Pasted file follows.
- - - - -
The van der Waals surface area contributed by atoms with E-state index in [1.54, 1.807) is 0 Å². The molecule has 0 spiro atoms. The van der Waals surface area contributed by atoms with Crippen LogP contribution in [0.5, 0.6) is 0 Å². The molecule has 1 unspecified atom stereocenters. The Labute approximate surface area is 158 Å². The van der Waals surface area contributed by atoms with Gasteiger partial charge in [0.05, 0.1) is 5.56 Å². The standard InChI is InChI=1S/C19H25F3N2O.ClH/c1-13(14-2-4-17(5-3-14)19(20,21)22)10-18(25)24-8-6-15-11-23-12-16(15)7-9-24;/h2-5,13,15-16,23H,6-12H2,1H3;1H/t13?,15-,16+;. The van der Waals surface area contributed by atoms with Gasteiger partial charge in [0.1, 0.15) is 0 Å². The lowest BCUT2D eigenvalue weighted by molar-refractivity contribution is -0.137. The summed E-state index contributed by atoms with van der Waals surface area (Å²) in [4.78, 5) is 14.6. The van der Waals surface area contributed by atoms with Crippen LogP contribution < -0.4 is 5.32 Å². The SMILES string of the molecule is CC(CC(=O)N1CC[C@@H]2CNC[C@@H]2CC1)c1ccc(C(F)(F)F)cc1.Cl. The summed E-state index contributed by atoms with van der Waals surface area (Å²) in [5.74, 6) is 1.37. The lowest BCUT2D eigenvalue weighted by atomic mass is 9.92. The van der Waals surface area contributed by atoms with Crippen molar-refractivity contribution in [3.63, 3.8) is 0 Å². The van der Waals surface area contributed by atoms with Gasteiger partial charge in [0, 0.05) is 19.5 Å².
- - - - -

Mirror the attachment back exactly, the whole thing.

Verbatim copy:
The van der Waals surface area contributed by atoms with E-state index in [1.54, 1.807) is 0 Å². The molecule has 0 spiro atoms. The van der Waals surface area contributed by atoms with Crippen LogP contribution in [0.5, 0.6) is 0 Å². The molecule has 1 unspecified atom stereocenters. The Labute approximate surface area is 158 Å². The van der Waals surface area contributed by atoms with Gasteiger partial charge in [0.05, 0.1) is 5.56 Å². The standard InChI is InChI=1S/C19H25F3N2O.ClH/c1-13(14-2-4-17(5-3-14)19(20,21)22)10-18(25)24-8-6-15-11-23-12-16(15)7-9-24;/h2-5,13,15-16,23H,6-12H2,1H3;1H/t13?,15-,16+;. The van der Waals surface area contributed by atoms with Gasteiger partial charge in [0.1, 0.15) is 0 Å². The lowest BCUT2D eigenvalue weighted by molar-refractivity contribution is -0.137. The summed E-state index contributed by atoms with van der Waals surface area (Å²) in [4.78, 5) is 14.6. The van der Waals surface area contributed by atoms with Crippen LogP contribution < -0.4 is 5.32 Å². The SMILES string of the molecule is CC(CC(=O)N1CC[C@@H]2CNC[C@@H]2CC1)c1ccc(C(F)(F)F)cc1.Cl. The summed E-state index contributed by atoms with van der Waals surface area (Å²) in [5.74, 6) is 1.37. The lowest BCUT2D eigenvalue weighted by atomic mass is 9.92. The van der Waals surface area contributed by atoms with Crippen molar-refractivity contribution in [3.63, 3.8) is 0 Å². The van der Waals surface area contributed by atoms with Gasteiger partial charge in [0, 0.05) is 19.5 Å².